Iron-based, microporous materials show promise for purification of light fossil fuel gases near room temperature
Timothy D. Courtney
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Structure of Fe2(dobdc) with adsorbed ethylene; atoms are iron (yellow), oxygen (red), carbon (gray) and hydrogen (cyan). Fe2(dobdc) can selectively sort light fuel gases at moderate temperatures rather than chill and compress them for distillation.

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Structure of Fe2(dobdc) with adsorbed ethylene; atoms are iron (yellow), oxygen (red), carbon (gray) and hydrogen (cyan). Fe2(dobdc) can selectively sort light fuel gases at moderate temperatures rather than chill and compress them for distillation.

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While renewable alternatives to fossil fuels are one popular way to reduce our impact on the environment, another method just as critical is improving the efficiency with which we use our current fuels. Researchers at the Center for Gas Separations Relevant to Clean Energy Technologies, CGS, have reported in the journal Science an exciting potential for energy conservation using a microporous material called Fe2(dobdc). Jeffrey R. Long and his team at CGS had previously shown the material effective for separating oxygen and nitrogen, and they've now shown that the material is adept at refinery gas separations as well.

It is commonly expected that half of a chemical’s production cost will come from purification alone. That may be an underestimate for the process studied at CGS. Oil refineries break down crude oil at high temperatures into a wide variety of petrochemicals, including light gases such as methane, ethane, ethylene and acetylene. These gases are useful as natural gas or chemical precursors, but high purity is required. For traditional purification, the gas is cooled from the 1000 oF temperature of the reactor (well above the melting point of lead) down to a frigid 150 oF below zero – colder than dry ice. The purification also requires high pressure, further increasing the energy cost.

In total, this deep freeze is one of the most energy-intensive processes in the refinery. Instead, Long envisions a process at atmospheric pressure and at temperatures between 110 and 180 oF. "The energy savings are potentially enormous," said Long. “And, with that comes reduced emission of carbon dioxide."

The secret is a metal-organic framework, or MOF: a porous, crystalline material with metal atoms interspersed in a rigid network of organic carbon and oxygen. The molecule-scale porous network in the iron-embedded MOF, Fe2(dobdc), leads to an enormous interior surface area – just an ounce of the material has more surface area than 7 football fields. The high surface area is one of Fe2(dobdc)’s two important properties as it is this surface on which the gas molecules adhere, replacing the low temperature needed to condense gases to liquids.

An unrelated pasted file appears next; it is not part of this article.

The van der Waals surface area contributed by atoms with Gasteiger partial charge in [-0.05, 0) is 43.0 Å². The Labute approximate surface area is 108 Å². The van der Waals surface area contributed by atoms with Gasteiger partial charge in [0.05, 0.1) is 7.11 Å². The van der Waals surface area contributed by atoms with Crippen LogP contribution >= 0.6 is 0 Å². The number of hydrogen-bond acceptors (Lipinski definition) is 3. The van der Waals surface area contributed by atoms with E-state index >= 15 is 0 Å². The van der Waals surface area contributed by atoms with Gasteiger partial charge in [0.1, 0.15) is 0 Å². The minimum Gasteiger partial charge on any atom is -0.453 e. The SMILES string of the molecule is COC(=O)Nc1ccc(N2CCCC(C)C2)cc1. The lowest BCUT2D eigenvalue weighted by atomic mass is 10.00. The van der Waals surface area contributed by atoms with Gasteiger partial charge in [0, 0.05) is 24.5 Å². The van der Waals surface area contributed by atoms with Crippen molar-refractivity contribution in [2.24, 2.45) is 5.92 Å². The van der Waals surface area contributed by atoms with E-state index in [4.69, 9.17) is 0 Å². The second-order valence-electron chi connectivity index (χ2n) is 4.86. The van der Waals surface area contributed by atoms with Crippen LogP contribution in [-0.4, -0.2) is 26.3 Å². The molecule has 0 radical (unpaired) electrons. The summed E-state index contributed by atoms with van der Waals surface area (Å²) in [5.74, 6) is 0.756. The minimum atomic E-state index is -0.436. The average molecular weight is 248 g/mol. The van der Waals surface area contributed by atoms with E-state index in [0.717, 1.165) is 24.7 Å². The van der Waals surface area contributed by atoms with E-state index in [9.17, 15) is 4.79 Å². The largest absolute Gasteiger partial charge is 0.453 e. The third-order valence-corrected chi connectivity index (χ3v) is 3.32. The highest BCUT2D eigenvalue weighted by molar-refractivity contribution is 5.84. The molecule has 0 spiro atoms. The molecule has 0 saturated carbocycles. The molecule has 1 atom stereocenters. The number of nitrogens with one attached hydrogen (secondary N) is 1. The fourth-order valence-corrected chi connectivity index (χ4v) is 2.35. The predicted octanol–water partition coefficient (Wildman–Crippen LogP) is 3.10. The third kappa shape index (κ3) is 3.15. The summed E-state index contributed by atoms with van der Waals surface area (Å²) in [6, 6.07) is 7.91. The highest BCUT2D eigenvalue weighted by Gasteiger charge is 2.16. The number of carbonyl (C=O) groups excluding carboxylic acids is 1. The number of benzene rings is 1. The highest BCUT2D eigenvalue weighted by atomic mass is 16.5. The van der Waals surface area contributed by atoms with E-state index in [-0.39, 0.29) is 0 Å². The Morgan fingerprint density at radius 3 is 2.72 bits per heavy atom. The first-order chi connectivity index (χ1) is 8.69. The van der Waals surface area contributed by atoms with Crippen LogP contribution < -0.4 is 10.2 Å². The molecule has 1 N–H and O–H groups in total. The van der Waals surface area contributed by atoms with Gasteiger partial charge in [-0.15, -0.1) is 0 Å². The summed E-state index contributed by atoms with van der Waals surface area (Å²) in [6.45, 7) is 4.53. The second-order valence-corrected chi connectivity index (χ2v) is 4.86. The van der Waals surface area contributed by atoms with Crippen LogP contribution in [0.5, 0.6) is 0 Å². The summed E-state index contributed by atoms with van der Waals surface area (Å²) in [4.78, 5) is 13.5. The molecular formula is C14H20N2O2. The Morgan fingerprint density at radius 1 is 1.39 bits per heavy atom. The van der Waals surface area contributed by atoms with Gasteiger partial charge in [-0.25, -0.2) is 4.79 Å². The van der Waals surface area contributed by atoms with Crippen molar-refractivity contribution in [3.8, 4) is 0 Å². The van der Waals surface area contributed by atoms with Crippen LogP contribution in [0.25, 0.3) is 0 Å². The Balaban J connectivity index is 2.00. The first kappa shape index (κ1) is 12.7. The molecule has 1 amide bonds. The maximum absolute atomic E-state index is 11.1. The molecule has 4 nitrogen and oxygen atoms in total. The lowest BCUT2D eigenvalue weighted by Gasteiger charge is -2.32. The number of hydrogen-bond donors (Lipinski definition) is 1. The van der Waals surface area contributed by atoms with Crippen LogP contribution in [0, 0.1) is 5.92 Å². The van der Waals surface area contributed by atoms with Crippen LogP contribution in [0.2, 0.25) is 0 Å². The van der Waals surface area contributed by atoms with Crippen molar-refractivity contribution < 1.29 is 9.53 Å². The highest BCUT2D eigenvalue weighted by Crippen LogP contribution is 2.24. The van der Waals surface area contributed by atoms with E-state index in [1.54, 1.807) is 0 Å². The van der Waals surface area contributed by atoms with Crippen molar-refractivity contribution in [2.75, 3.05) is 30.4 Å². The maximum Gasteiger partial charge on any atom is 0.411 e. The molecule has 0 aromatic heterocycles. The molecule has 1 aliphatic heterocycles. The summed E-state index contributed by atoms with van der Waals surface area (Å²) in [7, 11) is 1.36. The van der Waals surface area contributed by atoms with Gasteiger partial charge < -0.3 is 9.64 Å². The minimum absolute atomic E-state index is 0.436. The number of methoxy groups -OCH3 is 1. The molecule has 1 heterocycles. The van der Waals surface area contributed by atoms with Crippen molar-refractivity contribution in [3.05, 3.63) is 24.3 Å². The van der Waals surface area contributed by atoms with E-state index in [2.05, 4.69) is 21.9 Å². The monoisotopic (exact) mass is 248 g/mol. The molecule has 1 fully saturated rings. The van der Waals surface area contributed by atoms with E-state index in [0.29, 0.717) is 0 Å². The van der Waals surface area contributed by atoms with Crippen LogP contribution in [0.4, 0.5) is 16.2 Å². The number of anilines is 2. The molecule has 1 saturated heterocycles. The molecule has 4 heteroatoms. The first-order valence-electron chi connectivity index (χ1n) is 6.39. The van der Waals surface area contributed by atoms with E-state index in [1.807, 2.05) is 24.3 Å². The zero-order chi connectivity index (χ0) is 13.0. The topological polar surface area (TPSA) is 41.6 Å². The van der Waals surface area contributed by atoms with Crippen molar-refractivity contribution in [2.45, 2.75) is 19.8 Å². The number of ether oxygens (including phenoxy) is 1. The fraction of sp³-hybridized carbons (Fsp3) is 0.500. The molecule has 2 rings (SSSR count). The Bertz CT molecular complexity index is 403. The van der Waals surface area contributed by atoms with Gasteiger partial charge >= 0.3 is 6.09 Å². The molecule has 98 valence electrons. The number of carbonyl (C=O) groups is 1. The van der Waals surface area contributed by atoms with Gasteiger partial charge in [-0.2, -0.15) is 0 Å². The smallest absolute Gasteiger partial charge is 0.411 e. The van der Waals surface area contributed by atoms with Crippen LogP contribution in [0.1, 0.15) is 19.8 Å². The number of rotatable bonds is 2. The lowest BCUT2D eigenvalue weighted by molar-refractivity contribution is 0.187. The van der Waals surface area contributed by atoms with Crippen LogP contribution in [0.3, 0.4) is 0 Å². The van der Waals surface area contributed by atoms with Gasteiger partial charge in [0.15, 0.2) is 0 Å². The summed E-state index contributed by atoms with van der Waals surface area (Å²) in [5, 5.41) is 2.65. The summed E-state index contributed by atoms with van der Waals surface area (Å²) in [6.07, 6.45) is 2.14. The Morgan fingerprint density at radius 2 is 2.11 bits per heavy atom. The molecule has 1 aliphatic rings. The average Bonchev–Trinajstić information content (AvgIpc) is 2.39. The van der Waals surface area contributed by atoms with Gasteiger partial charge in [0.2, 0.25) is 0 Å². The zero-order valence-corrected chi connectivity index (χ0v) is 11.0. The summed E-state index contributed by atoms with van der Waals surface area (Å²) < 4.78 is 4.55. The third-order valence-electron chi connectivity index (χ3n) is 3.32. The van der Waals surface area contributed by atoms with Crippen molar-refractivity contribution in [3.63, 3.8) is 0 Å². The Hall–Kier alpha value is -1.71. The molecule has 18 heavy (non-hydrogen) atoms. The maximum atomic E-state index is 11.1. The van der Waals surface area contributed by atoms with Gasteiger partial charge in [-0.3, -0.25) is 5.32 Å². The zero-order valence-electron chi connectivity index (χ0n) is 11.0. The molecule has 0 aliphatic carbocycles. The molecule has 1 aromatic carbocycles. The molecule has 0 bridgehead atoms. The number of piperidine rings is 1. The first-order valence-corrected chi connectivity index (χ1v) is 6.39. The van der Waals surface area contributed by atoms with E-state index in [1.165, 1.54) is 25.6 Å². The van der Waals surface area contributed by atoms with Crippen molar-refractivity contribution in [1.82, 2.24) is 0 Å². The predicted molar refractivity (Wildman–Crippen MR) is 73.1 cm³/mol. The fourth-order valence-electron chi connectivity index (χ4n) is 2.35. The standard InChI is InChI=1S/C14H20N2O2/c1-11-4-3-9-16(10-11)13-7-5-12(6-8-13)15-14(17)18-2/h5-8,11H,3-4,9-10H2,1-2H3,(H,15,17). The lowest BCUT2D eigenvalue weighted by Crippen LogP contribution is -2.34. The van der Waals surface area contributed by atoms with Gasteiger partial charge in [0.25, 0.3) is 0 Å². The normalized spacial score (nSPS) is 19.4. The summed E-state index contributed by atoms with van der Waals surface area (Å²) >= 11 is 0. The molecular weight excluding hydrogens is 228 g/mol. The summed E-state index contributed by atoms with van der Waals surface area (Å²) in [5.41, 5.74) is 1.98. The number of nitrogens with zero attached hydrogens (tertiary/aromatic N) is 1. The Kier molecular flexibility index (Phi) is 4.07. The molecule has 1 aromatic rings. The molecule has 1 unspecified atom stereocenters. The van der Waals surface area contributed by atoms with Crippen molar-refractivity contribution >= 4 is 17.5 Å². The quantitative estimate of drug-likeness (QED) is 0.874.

The other important property is the selectivity – different gases adhere to the surface with different strengths. This is seen most clearly in a "breakthrough" experiment where a gas mixture flows through a packed column of Fe2(dobdc). The gas that bonds more strongly to the MOF surface is trapped inside while the more weakly bound gas exits. After the first gas is collected, the strongly bound gas can then be purged from the tube and collected as well. The team achieved greater than 99% purity for ethane/ethylene and propane/propylene separation, a testament to the favorable selectivity of Fe2(dobdc).

Critical to the selectivity is the iron in Fe2(dobdc), ironically considered "soft" by chemists, meaning its electron cloud is large and deformable. This is a great match for the similarly soft double bonds in ethylene and propylene, and a not so great match for the "hard" bonds in ethane and propane. As a result, the “harder” the gas is, the faster it flows through the Fe2(dobdc) allowing the gases to be collected separately and eliminating the need for cryogenic temperatures.

To accelerate their research, the team tested and applied a computational model for predicting the breakthrough curves. Their models show Fe2(dobdc) can separate methane from ethane, ethylene and acetylene; an important process for natural gas purification. Even better, the team was elated to discover the material could purify those remaining light gases as part of the same process: a tremendous economic boon.

While Long has ideas on further refining the MOF, he sees the next step as an engineering challenge – one to make use of this material on an industrial scale. If that can be realized, so too can a significant reduction in energy use by oil and natural gas refineries.

More Information

Bloch ED, WL Queen, R Krishna, JM Zadrozny, CM Brown and JR Long. 2012. "Hydrocarbon Separations in a Metal-Organic Framework with Open Iron(II) Coordination Sites." Science 335(6076):1606-1610. DOI: 10.1126/science.1217544

Acknowledgements

This research was supported through the Center for Gas Separations Relevant to Clean Energy Technologies, an Energy Frontier Research Center funded by the Department of Energy, Office of Science, Office of Basic Energy Sciences. The National Institute of Standards and Technology National Research Council Postdoctoral Fellowship Research Associate program supported WL Queen. The authors and the University of California, Berkeley, have filed a patent on the results.

About the author(s):

Tim Courtney is a Ph.D. candidate at the University of Delaware and is a student in the Catalysis Center for Energy Innovation. He is advised by Jingguang Chen and Dion Vlachos. Tim holds a B.S. in Chemical Engineering from the University of Maryland, Baltimore County.

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